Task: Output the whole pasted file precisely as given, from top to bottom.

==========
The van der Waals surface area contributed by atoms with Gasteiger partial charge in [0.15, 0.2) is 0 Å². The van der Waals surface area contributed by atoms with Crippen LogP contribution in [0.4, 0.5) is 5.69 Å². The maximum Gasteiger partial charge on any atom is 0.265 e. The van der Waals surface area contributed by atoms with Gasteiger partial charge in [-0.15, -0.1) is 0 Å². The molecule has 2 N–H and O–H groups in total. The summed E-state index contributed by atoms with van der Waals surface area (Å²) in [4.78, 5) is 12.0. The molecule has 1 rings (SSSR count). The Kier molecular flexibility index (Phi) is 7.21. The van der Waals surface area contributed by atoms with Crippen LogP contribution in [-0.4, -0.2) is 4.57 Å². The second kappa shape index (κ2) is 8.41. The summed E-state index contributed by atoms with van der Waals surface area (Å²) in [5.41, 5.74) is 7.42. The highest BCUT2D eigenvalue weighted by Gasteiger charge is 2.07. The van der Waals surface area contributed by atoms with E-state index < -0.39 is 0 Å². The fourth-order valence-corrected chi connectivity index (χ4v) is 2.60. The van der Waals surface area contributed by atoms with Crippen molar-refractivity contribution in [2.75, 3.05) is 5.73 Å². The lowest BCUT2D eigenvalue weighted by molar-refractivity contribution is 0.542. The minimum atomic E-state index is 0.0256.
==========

The van der Waals surface area contributed by atoms with Gasteiger partial charge in [0.15, 0.2) is 0 Å². The van der Waals surface area contributed by atoms with Crippen LogP contribution in [0.4, 0.5) is 5.69 Å². The maximum Gasteiger partial charge on any atom is 0.265 e. The van der Waals surface area contributed by atoms with Gasteiger partial charge in [-0.15, -0.1) is 0 Å². The molecule has 2 N–H and O–H groups in total. The summed E-state index contributed by atoms with van der Waals surface area (Å²) in [4.78, 5) is 12.0. The molecule has 1 rings (SSSR count). The Kier molecular flexibility index (Phi) is 7.21. The van der Waals surface area contributed by atoms with Crippen LogP contribution in [-0.4, -0.2) is 4.57 Å². The second kappa shape index (κ2) is 8.41. The summed E-state index contributed by atoms with van der Waals surface area (Å²) in [5.41, 5.74) is 7.42. The highest BCUT2D eigenvalue weighted by Gasteiger charge is 2.07. The van der Waals surface area contributed by atoms with E-state index < -0.39 is 0 Å². The fourth-order valence-corrected chi connectivity index (χ4v) is 2.60. The van der Waals surface area contributed by atoms with Crippen molar-refractivity contribution in [2.75, 3.05) is 5.73 Å². The lowest BCUT2D eigenvalue weighted by molar-refractivity contribution is 0.542. The minimum atomic E-state index is 0.0256.